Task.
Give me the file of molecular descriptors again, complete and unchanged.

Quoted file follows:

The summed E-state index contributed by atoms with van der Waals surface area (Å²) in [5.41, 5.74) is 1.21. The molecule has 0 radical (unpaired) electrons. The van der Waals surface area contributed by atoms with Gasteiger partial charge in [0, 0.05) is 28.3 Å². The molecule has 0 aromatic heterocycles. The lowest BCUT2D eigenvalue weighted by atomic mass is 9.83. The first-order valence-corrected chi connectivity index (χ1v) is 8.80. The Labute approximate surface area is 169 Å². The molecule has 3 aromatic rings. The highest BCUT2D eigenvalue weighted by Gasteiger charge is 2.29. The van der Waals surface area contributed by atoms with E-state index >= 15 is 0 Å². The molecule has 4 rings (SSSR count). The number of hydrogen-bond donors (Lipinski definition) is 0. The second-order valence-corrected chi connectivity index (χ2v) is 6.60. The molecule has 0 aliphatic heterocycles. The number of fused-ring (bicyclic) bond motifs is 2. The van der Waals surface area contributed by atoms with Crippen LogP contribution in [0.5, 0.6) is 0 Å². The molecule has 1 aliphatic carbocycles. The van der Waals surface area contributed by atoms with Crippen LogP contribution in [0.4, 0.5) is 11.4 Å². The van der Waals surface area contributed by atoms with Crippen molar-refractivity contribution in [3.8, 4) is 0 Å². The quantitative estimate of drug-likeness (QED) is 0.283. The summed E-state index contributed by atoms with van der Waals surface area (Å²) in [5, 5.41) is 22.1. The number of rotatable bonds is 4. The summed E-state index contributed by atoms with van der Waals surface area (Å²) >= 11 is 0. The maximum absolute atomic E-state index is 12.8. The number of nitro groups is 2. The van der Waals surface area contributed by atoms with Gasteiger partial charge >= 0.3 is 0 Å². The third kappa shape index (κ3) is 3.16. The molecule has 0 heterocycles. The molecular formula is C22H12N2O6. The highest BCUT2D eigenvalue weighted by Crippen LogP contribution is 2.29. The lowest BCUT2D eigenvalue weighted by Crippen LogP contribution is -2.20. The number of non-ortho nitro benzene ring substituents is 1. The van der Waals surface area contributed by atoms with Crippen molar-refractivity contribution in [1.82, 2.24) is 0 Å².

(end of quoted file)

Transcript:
The summed E-state index contributed by atoms with van der Waals surface area (Å²) in [5.41, 5.74) is 1.21. The molecule has 0 radical (unpaired) electrons. The van der Waals surface area contributed by atoms with Gasteiger partial charge in [0, 0.05) is 28.3 Å². The molecule has 0 aromatic heterocycles. The lowest BCUT2D eigenvalue weighted by atomic mass is 9.83. The first-order valence-corrected chi connectivity index (χ1v) is 8.80. The Labute approximate surface area is 169 Å². The molecule has 3 aromatic rings. The highest BCUT2D eigenvalue weighted by Gasteiger charge is 2.29. The van der Waals surface area contributed by atoms with E-state index >= 15 is 0 Å². The molecule has 4 rings (SSSR count). The number of hydrogen-bond donors (Lipinski definition) is 0. The second-order valence-corrected chi connectivity index (χ2v) is 6.60. The molecule has 0 aliphatic heterocycles. The number of fused-ring (bicyclic) bond motifs is 2. The van der Waals surface area contributed by atoms with Crippen LogP contribution in [0.5, 0.6) is 0 Å². The molecule has 1 aliphatic carbocycles. The van der Waals surface area contributed by atoms with Crippen LogP contribution in [0.4, 0.5) is 11.4 Å². The van der Waals surface area contributed by atoms with Crippen molar-refractivity contribution in [3.8, 4) is 0 Å². The quantitative estimate of drug-likeness (QED) is 0.283. The summed E-state index contributed by atoms with van der Waals surface area (Å²) in [5, 5.41) is 22.1. The number of rotatable bonds is 4. The summed E-state index contributed by atoms with van der Waals surface area (Å²) >= 11 is 0. The maximum absolute atomic E-state index is 12.8. The number of nitro groups is 2. The van der Waals surface area contributed by atoms with Gasteiger partial charge >= 0.3 is 0 Å². The third kappa shape index (κ3) is 3.16. The molecule has 0 heterocycles. The molecular formula is C22H12N2O6. The highest BCUT2D eigenvalue weighted by Crippen LogP contribution is 2.29. The lowest BCUT2D eigenvalue weighted by Crippen LogP contribution is -2.20. The number of non-ortho nitro benzene ring substituents is 1. The van der Waals surface area contributed by atoms with Crippen molar-refractivity contribution in [1.82, 2.24) is 0 Å².